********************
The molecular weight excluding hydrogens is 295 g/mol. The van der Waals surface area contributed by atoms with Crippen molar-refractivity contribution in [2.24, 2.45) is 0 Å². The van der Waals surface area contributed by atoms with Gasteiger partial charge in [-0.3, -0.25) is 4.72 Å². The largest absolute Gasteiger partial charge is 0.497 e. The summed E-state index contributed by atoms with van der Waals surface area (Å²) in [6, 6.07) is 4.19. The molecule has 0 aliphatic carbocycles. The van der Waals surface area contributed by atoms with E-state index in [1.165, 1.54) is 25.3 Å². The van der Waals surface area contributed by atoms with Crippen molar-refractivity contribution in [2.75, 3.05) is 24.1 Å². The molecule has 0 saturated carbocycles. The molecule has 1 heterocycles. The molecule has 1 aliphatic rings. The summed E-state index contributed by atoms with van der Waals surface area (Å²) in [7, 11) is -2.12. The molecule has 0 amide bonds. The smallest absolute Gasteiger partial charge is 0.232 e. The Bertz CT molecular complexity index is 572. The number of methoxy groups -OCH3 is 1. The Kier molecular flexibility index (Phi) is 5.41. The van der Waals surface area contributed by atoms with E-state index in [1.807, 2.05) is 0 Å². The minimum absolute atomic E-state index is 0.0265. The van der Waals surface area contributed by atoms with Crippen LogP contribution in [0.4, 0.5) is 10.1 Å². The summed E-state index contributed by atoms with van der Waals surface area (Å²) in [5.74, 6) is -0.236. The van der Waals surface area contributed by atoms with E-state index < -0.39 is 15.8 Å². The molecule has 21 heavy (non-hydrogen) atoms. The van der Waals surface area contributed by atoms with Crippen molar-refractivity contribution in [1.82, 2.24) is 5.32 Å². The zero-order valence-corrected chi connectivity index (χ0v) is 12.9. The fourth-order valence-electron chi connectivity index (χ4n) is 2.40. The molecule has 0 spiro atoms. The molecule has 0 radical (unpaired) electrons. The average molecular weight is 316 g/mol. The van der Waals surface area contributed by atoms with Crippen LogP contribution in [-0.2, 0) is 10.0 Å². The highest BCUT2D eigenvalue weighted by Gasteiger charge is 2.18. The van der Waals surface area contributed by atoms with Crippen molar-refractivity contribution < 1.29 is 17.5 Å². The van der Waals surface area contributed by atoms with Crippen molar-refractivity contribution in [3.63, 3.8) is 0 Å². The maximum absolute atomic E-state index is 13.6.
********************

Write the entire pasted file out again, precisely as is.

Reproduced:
The molecular weight excluding hydrogens is 295 g/mol. The van der Waals surface area contributed by atoms with Crippen molar-refractivity contribution in [2.24, 2.45) is 0 Å². The van der Waals surface area contributed by atoms with Gasteiger partial charge in [-0.3, -0.25) is 4.72 Å². The largest absolute Gasteiger partial charge is 0.497 e. The summed E-state index contributed by atoms with van der Waals surface area (Å²) in [6, 6.07) is 4.19. The molecule has 0 aliphatic carbocycles. The van der Waals surface area contributed by atoms with E-state index in [1.165, 1.54) is 25.3 Å². The van der Waals surface area contributed by atoms with Crippen molar-refractivity contribution in [2.75, 3.05) is 24.1 Å². The molecule has 0 saturated carbocycles. The molecule has 1 heterocycles. The molecule has 1 aliphatic rings. The summed E-state index contributed by atoms with van der Waals surface area (Å²) in [7, 11) is -2.12. The molecule has 0 amide bonds. The smallest absolute Gasteiger partial charge is 0.232 e. The Bertz CT molecular complexity index is 572. The number of methoxy groups -OCH3 is 1. The Kier molecular flexibility index (Phi) is 5.41. The van der Waals surface area contributed by atoms with E-state index in [1.807, 2.05) is 0 Å². The minimum absolute atomic E-state index is 0.0265. The van der Waals surface area contributed by atoms with Crippen LogP contribution in [0.4, 0.5) is 10.1 Å². The summed E-state index contributed by atoms with van der Waals surface area (Å²) in [5.74, 6) is -0.236. The van der Waals surface area contributed by atoms with E-state index < -0.39 is 15.8 Å². The molecule has 21 heavy (non-hydrogen) atoms. The van der Waals surface area contributed by atoms with Crippen molar-refractivity contribution in [1.82, 2.24) is 5.32 Å². The zero-order valence-corrected chi connectivity index (χ0v) is 12.9. The fourth-order valence-electron chi connectivity index (χ4n) is 2.40. The molecule has 0 spiro atoms. The molecule has 0 radical (unpaired) electrons. The average molecular weight is 316 g/mol. The van der Waals surface area contributed by atoms with Crippen LogP contribution in [-0.2, 0) is 10.0 Å². The highest BCUT2D eigenvalue weighted by Gasteiger charge is 2.18. The van der Waals surface area contributed by atoms with Crippen molar-refractivity contribution < 1.29 is 17.5 Å². The van der Waals surface area contributed by atoms with Crippen molar-refractivity contribution in [3.63, 3.8) is 0 Å². The maximum absolute atomic E-state index is 13.6.